Home Topics News Energy consumers in Victoria to receive support until March 2021

Energy consumers in Victoria to receive support until March 2021

The Victorian Essential Services Commission announced this week that it will introduce new mandatory requirements for energy retailers to provide “reasonable” assistance to small businesses in “financial distress” and support for residential customers.

On 24 August, the commission released temporary coronavirus pandemic requirements to assist small businesses and residential customers in Victoria on top of the state’s existing customer protections

This includes utility relief grants for residential customers, tariff checks for residential customers and payment assistance for small businesses.

Sarah McDowell, director of energy at the commission, explained how the commission identified the need for such requirements.

“Since the commencement of the pandemic, the commission has been collecting data from energy businesses to understand the impact of the pandemic on consumers. What we identified – in particular for small businesses – is that more and more small businesses are seeking assistance from their energy company.

“Generally, energy providers were providing assistance but it wasn’t guaranteed by energy rules. Due to the unique circumstances, it was critical to ensure small businesses had access to an entitlement to flexible payment options in the event that they couldn’t meet their due dates.”

Small businesses

Under the commission’s requirements, small businesses are entitled to payment assistance from retailers. Retailers must provide “reasonable” assistance to small businesses experiencing financial stress due to the coronavirus pandemic.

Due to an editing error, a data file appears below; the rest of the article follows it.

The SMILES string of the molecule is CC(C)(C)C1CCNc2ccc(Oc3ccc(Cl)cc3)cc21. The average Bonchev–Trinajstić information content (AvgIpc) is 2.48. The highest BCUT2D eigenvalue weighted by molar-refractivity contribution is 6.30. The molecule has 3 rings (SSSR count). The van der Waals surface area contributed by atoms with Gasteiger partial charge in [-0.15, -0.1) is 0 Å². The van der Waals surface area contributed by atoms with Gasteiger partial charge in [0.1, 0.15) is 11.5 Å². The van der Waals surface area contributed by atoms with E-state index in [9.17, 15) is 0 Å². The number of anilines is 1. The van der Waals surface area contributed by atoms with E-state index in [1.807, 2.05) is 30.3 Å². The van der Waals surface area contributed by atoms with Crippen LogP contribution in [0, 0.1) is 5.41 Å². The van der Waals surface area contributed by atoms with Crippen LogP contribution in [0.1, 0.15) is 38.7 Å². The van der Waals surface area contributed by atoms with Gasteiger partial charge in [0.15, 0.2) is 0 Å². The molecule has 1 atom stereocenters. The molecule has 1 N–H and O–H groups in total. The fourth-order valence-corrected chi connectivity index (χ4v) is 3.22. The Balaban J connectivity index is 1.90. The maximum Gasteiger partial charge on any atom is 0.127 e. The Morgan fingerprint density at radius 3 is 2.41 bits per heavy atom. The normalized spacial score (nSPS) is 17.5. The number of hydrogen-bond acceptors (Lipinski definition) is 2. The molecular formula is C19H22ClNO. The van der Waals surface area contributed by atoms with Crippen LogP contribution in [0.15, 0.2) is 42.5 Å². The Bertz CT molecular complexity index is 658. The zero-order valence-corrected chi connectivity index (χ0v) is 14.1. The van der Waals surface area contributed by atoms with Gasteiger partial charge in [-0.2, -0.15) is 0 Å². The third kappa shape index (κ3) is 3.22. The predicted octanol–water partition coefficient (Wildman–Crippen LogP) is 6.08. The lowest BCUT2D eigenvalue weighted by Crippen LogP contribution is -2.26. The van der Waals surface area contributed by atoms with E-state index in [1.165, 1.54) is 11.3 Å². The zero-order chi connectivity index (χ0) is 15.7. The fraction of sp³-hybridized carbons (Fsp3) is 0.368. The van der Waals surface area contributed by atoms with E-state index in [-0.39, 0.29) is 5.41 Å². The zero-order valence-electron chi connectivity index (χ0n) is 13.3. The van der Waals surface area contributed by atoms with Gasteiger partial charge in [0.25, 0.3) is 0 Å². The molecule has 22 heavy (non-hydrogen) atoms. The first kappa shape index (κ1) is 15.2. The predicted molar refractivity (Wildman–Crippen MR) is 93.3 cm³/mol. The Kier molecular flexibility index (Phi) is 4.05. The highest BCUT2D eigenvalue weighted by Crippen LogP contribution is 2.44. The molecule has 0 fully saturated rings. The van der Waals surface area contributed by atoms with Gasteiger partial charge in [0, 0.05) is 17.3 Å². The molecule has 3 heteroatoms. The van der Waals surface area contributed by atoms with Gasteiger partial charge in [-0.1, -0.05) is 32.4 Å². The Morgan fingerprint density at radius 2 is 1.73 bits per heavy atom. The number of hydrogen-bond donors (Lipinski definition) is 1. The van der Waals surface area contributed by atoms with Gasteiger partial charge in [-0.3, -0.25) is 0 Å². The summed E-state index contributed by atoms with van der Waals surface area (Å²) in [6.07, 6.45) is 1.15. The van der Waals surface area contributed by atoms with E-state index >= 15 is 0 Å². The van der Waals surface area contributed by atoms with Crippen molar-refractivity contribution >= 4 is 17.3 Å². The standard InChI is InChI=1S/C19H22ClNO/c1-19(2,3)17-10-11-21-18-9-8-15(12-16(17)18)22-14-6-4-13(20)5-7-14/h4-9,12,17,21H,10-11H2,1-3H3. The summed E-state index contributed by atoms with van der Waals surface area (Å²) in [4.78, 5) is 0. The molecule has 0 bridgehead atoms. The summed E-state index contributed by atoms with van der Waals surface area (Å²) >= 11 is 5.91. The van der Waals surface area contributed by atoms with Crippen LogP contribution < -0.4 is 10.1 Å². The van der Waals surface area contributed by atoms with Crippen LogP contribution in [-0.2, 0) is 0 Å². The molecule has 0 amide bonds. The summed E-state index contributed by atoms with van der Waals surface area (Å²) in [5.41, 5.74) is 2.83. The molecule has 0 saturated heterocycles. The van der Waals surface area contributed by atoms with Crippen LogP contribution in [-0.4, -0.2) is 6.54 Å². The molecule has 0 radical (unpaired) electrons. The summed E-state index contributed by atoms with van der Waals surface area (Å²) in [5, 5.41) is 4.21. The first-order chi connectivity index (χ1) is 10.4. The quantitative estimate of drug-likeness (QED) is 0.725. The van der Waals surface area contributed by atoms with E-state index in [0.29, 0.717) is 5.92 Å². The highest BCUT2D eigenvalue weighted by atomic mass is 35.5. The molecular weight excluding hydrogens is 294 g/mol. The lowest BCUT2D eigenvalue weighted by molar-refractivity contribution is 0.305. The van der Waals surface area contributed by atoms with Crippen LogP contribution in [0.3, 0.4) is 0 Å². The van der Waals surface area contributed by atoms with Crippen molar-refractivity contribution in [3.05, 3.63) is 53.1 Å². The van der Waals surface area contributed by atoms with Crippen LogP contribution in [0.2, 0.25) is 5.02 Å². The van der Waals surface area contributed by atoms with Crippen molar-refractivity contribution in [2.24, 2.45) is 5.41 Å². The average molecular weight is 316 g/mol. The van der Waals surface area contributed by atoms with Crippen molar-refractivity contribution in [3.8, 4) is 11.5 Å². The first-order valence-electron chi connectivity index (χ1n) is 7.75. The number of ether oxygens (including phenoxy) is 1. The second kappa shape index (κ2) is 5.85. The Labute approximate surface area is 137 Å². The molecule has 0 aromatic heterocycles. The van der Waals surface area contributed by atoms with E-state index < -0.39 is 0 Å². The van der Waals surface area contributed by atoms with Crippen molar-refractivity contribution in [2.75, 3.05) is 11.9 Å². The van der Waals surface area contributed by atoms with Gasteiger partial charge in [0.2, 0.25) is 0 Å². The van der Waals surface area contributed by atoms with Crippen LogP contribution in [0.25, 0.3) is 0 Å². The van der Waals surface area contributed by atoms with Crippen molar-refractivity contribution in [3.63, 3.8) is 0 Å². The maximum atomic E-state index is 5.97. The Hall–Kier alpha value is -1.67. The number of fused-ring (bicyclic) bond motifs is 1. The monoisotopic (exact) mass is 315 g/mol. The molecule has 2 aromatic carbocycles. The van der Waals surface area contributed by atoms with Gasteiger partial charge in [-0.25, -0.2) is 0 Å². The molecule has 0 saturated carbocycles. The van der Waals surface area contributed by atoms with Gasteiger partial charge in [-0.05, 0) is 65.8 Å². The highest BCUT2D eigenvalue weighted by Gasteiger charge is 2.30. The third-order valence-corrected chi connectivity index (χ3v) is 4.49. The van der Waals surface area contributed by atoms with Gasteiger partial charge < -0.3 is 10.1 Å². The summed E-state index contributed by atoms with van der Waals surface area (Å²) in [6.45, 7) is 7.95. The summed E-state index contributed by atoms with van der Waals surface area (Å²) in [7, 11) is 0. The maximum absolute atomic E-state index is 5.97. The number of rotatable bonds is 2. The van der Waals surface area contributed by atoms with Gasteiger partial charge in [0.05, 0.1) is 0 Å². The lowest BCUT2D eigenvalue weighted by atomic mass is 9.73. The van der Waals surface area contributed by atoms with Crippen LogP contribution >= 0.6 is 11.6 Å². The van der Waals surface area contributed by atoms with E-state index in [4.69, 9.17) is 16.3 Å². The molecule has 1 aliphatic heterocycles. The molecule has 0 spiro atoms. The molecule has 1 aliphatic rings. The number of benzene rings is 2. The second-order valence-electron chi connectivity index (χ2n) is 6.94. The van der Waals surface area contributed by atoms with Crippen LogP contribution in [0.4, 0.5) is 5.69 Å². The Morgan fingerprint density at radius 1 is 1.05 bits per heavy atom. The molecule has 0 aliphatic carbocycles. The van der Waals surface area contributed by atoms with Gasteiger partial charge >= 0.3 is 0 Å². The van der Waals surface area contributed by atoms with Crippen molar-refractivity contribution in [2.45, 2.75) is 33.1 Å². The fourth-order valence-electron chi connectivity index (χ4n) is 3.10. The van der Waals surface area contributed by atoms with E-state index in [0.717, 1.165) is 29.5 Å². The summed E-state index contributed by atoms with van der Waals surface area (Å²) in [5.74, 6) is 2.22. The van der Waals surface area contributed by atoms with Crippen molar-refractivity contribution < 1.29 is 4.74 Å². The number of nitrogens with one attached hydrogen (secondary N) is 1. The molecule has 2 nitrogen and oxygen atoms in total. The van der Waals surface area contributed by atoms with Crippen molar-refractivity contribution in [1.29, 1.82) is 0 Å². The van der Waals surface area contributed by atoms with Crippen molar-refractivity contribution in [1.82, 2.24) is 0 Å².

Ms McDowell noted that “reasonable” assistance includes a range of measures.

“A key measure is providing a flexible payment plan. [Small businesses] also cannot be disconnected by their energy company if they’re participating in a payment plan and cannot be subject to debt collection at this time.”

These requirements come at a crucial time for Victorian businesses. Small business electricity arrears have grown, with the amount being deferred also increasing.

Related: Let’s Talk: Business in crisis

“Revenue for small businesses has been decreasing,” said Ms McDowell.

“At the same time, debt levels have been increasing. There’s been a 20 per cent increase in average arrears for small business customers between April to July this year, and a 30 per cent increase for gas.”

In June, the Australian Bureau of Statistics produced a survey on the “Business impacts of COVID-19” which showed that two thirds of all surveyed businesses reported a revenue decrease compared to the same time last year. Of the businesses with a decrease in revenue, around 31 per cent estimated a decline of more than 50 per cent.

Residential customers

An increasing number of residential customers have also been missing electricity and gas bills. In July, an average of 42,510 electricity and 30,088 gas customers across the market missed a bill payment each week in July.

Under the commission’s new requirements, residential customers are entitled to the following assistance from retailers:

  • Utility relief grants: Retailers must assist residential customers to complete utility relief grant application forms. If the grant is approved, customers can receive up to $650 per fuel every two years.
  • Tariff checks: Retailers must conduct tariff checks for all residential customers (not just those who cannot afford ongoing energy costs).

This is on top of existing protections for residential customers provided under Victoria’s Retail Energy Code administered by the commission.

Data from Energy Networks Australia showed residential electricity consumption increased by 14 per cent from the start to end of March after lockdown started. Since then, the average consumption in July 2020 was 43 per cent higher than April 2020.

How long is this assistance in place for?

These assistance measures will be in effect for six months from 1 October 2020.

The commission has discretion to extend this timeframe if required. However it is uncertain whether the timeframe will be extended.

“It’s too early to reflect upon whether or not it will be extended. It will depend on the data and we’ll make the decision closer to the time,” said Ms McDowell.


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Ann Wen
Ann Wen
Ann is a journalist at Dynamic Business with a background in commercial law and research. She is interested in SME tax law, public policy and Australian innovation.